There was very little in the way of props; a few stools, a doorway and an odd cushion. The scenery was a small backcloth, high-ish up that had scenes projected onto it. This became a bit of a distraction. I understood when scenes of destruction from the 20th & 21st century conflicts around the Middle East were being shown; Aida is set in war time period and they remind us of what war looks like from within. The hands removing plaster of paris from each other and the moving feet were unnecessary distractions and I don’t think added any texture to the performance.

Overall though I am so pleased I went. It reminded me how much I love the music and how wonderful it is to come out of a live music event wrapped in the warm blanket of shared enjoyment.

 

A Knight of Today – T L Meade

This book was part of a lot I bought at auction. A beautifully bound Sunday School prize from 1904.

The plot borrows from others – a few bits that could come from Charles Dickens, bits from children’s stories like Anne of Green Gables and Rebecca of Sunnybrook Farm – but it trots along at a nice pace.

The essence of the story is that 2 girls are orphaned and left to the care of their miser uncle who, as well as having a legitimate job also has an illicit career as a money lender. One girl is plain and good, the other seemingly empty headed and frivolous.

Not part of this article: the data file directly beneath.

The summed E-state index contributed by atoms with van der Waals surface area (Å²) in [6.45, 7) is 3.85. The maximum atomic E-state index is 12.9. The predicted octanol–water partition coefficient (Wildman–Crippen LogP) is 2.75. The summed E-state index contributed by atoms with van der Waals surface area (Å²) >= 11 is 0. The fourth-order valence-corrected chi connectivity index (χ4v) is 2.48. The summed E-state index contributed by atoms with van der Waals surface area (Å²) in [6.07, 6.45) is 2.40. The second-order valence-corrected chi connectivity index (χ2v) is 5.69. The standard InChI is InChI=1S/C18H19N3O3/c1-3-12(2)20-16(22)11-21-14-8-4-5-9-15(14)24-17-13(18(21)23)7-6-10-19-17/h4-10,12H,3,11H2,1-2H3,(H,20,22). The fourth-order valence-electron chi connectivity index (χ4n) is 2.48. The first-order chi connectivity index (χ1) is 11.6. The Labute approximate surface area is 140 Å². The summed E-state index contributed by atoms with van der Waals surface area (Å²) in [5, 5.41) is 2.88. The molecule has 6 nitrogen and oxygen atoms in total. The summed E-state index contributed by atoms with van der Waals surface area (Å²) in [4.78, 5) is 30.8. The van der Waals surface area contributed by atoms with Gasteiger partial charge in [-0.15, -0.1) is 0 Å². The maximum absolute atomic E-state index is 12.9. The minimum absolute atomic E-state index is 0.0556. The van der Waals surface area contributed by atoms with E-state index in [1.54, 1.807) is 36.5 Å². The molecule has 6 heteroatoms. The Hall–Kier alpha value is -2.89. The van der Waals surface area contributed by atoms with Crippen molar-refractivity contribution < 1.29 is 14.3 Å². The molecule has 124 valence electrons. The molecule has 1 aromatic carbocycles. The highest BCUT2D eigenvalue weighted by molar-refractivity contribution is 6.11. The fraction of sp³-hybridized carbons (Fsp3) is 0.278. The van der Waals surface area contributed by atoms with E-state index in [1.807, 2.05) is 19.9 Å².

One of their father’s former colleagues end up teaching the girls and ends up being hated for his goodness by the uncle. The uncle implicates the teacher in a fraud, leading to imprisonment, but repents on his death bed and it all ends happily ever after.

This is generally a predictable story but the social commentary is interesting. There are a lot of references to God and doing God’s work/will, but I guess you’d expect that from an early 20th century Sunday School prize.

Despite the God-bothering I think the book has a moral that is still relevant today – be kind to others, do what you can to help those in need and help them to help themselves.

I wouldn’t pass this book to any of my honorary great-nieces or nephews to read. I think it would bore them. But I’m glad I read it.